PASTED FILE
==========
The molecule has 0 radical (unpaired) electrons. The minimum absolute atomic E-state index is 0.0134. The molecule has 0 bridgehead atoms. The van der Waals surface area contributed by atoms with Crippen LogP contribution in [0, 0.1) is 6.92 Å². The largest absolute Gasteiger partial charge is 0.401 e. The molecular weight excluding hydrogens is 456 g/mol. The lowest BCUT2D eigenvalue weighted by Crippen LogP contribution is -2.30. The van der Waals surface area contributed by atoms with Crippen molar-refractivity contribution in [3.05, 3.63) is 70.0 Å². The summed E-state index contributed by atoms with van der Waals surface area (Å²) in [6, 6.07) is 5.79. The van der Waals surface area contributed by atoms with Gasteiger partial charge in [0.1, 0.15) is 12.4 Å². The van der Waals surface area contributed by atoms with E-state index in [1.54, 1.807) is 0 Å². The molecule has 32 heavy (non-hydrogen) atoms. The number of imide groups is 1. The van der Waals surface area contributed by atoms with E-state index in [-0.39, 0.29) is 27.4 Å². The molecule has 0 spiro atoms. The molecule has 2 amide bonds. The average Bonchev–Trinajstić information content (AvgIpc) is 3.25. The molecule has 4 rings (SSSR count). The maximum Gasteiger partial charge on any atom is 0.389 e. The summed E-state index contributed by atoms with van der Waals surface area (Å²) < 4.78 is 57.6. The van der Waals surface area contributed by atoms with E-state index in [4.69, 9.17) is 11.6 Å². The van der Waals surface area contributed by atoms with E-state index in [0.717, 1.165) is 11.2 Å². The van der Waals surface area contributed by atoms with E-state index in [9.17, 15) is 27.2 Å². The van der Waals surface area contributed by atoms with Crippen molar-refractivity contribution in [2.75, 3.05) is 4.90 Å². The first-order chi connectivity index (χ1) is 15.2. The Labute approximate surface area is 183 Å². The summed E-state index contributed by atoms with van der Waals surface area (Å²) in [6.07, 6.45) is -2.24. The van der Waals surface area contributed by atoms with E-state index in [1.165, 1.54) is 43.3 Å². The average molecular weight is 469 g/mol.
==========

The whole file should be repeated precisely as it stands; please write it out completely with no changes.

The molecule has 0 radical (unpaired) electrons. The minimum absolute atomic E-state index is 0.0134. The molecule has 0 bridgehead atoms. The van der Waals surface area contributed by atoms with Crippen LogP contribution in [0, 0.1) is 6.92 Å². The largest absolute Gasteiger partial charge is 0.401 e. The molecular weight excluding hydrogens is 456 g/mol. The lowest BCUT2D eigenvalue weighted by Crippen LogP contribution is -2.30. The van der Waals surface area contributed by atoms with Crippen molar-refractivity contribution in [3.05, 3.63) is 70.0 Å². The summed E-state index contributed by atoms with van der Waals surface area (Å²) in [6, 6.07) is 5.79. The van der Waals surface area contributed by atoms with Gasteiger partial charge in [0.1, 0.15) is 12.4 Å². The van der Waals surface area contributed by atoms with E-state index in [1.54, 1.807) is 0 Å². The molecule has 32 heavy (non-hydrogen) atoms. The number of imide groups is 1. The van der Waals surface area contributed by atoms with E-state index in [-0.39, 0.29) is 27.4 Å². The molecule has 0 spiro atoms. The molecule has 2 amide bonds. The average Bonchev–Trinajstić information content (AvgIpc) is 3.25. The molecule has 4 rings (SSSR count). The maximum Gasteiger partial charge on any atom is 0.389 e. The summed E-state index contributed by atoms with van der Waals surface area (Å²) < 4.78 is 57.6. The van der Waals surface area contributed by atoms with E-state index in [4.69, 9.17) is 11.6 Å². The van der Waals surface area contributed by atoms with E-state index in [0.717, 1.165) is 11.2 Å². The van der Waals surface area contributed by atoms with E-state index in [9.17, 15) is 27.2 Å². The van der Waals surface area contributed by atoms with Crippen molar-refractivity contribution in [2.75, 3.05) is 4.90 Å². The first-order chi connectivity index (χ1) is 15.2. The Labute approximate surface area is 183 Å². The summed E-state index contributed by atoms with van der Waals surface area (Å²) in [6.07, 6.45) is -2.24. The van der Waals surface area contributed by atoms with E-state index in [1.165, 1.54) is 43.3 Å². The average molecular weight is 469 g/mol.